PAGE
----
CNET Interviews Andy Rubin - "It Will Change the Game"
There is an excellent interview with Andy Rubin up on CNET today.Â If you’re new to Android or not following along too closely, he’s the guy responsible for Android.Â Period.Â He’s currently Google’s director of mobile platforms after having previously co-founded Danger (Sdidekick) and Android back when it was still considered a startup.
The interview is the most thorough we’ve seen with Rubin and plenty of excellent questions are asked.Â We’ll save the meat and potatoes for the full piece, but here are a couple of quotes to get you hooked.
On Palm’s WebOS and iPhone: “You can have spurts of innovation. You can nail the enterprise, nail certain interface techniques, or you can nail the Web-in-the-handset business, but you can’t do everything. You’re always going to be in some niche.Â What we’re talking about is getting out of a niche and giving people access to the Internet in the way they expect the Internet to be accessed. I don’t want to create some derivative of the Internet.”
On the difference between old school and new school OS: “Remember people used to trumpet “write once, run everywhere”? Well, I think we’re actually there. I think when we start talking about the possibility of exploring things like Netbooks and car navigation systems, you have potentially different processor architecture types. You have Intel, you have ARM, set-top boxes have MIPS.Â We have all sorts of different processor architectures, and the guys who are steeped in legacy have trouble addressing those markets with a single solution. I actually think Android is the potential single solution that can address all those markets, and it’s new, it’s revolutionary. It will change the game.”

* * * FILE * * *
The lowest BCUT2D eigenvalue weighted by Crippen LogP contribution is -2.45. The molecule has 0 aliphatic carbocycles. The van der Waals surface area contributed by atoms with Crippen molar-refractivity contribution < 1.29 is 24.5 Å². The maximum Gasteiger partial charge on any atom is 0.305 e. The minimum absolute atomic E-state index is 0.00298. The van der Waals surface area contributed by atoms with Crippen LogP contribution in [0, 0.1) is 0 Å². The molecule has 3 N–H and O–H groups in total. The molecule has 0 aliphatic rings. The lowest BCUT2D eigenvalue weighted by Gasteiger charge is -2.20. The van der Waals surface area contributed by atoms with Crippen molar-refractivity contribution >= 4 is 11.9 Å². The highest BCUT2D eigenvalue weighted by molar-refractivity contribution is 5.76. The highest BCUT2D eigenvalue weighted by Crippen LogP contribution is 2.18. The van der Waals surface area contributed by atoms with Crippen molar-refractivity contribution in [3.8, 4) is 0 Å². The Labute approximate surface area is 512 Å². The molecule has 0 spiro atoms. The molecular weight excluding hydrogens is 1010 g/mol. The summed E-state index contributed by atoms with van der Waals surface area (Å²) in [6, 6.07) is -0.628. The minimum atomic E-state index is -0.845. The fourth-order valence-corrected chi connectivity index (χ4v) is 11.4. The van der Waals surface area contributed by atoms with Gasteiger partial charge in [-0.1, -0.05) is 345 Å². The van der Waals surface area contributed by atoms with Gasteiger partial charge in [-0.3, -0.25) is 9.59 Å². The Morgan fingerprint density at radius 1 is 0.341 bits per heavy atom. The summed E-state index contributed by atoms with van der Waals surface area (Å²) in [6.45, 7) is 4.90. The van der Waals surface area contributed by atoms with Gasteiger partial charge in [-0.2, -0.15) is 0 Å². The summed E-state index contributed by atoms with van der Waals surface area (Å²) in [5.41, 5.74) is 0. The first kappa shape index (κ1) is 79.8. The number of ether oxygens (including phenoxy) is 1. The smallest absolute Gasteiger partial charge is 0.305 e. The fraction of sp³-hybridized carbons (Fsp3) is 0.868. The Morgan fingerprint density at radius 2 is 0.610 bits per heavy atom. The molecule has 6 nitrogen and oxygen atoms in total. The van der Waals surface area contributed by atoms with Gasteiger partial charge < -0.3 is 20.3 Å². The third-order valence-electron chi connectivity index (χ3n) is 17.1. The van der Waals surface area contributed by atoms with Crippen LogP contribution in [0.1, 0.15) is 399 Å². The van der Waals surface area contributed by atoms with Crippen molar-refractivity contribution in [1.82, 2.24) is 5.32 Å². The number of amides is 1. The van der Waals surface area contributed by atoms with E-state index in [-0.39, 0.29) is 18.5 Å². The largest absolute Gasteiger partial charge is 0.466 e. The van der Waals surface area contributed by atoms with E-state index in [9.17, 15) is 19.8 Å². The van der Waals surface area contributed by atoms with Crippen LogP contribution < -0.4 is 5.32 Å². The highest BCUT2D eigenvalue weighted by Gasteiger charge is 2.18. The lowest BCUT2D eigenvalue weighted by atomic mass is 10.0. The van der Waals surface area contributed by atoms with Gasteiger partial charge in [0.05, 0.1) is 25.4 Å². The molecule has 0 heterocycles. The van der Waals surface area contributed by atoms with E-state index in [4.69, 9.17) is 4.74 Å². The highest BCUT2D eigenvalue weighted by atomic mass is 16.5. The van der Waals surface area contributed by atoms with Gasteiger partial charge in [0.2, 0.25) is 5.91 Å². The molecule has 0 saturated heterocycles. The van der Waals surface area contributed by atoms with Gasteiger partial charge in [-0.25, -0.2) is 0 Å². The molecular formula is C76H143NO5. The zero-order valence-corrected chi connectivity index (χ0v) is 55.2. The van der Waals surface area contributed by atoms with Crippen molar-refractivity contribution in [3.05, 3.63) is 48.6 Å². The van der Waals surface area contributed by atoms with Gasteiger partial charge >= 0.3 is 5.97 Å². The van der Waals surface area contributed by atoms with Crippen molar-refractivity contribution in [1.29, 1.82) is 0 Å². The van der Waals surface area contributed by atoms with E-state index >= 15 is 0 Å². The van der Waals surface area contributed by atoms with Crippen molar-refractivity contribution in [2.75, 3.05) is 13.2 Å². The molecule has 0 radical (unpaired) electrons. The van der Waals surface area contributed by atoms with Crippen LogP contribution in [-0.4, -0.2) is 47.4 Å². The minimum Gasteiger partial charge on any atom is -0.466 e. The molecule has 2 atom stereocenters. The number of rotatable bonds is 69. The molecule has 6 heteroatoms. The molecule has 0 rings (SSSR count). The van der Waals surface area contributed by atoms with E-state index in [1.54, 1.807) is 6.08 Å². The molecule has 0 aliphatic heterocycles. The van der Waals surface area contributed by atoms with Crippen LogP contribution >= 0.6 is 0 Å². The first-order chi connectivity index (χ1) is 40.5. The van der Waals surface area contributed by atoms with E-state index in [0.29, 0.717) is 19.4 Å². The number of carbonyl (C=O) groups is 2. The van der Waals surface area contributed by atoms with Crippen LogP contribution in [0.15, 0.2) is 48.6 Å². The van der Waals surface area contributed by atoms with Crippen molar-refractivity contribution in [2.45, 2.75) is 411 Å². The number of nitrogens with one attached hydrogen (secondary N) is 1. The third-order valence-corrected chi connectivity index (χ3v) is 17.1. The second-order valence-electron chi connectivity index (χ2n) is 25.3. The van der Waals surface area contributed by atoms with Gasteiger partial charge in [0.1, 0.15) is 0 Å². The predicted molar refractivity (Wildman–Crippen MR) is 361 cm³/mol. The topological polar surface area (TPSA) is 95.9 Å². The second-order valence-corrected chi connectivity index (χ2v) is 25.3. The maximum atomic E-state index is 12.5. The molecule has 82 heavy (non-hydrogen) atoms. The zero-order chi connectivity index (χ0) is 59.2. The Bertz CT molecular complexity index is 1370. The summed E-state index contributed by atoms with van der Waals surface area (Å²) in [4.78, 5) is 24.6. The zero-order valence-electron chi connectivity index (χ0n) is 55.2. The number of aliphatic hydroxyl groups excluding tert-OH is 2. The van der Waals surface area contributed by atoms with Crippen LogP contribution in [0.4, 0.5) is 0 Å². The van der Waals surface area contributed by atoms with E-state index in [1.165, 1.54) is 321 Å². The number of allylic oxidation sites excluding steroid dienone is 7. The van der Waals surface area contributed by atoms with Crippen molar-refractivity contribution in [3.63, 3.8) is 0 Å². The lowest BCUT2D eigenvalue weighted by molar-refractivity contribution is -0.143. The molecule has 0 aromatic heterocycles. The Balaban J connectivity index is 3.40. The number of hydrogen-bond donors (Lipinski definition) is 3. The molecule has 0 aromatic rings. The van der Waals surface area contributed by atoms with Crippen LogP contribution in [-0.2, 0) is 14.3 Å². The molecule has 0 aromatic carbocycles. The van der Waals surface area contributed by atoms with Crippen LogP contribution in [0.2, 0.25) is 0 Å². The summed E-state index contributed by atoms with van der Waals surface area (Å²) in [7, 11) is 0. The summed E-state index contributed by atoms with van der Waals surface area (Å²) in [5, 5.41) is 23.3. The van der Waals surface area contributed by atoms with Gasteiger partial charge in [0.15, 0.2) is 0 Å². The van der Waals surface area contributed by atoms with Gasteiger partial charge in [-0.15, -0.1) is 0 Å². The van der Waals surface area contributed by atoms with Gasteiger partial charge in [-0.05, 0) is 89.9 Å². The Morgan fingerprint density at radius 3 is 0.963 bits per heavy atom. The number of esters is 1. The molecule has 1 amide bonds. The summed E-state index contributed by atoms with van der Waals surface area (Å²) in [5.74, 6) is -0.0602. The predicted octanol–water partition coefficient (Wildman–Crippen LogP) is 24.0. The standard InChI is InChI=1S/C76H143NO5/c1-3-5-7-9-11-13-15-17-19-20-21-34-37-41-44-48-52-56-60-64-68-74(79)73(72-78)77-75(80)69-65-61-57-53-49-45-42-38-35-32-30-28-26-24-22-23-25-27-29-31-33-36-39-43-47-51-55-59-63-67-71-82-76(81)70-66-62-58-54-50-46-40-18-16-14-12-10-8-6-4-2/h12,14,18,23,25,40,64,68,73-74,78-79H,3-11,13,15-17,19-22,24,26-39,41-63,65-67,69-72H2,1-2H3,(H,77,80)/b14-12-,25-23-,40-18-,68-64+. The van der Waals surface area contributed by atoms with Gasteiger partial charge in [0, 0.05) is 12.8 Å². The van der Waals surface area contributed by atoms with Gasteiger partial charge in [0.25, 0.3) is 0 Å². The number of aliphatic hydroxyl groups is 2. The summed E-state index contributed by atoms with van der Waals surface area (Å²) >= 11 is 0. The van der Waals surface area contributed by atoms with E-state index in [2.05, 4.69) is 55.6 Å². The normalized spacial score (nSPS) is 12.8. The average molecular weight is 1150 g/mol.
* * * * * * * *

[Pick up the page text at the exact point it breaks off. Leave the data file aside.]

Why no Gphone?: “Yeah…I mean, it’s funny, if you build one phone…I’d much rather be the guy that does a platform that’s capable of running on multiple companies’ phones than just focusing on a single product.Â A single product is going to have, eventually, limitations. Even if that was two products that’s going to have limitations. But if it’s a hundred products, now we’re getting somewhere, to the scale at which Google thinks people want to access information.”
You can read the rest of the interview over on CNET.Â Hopefully some day we’ll be able to sit Andy down for a few minutes ourselves.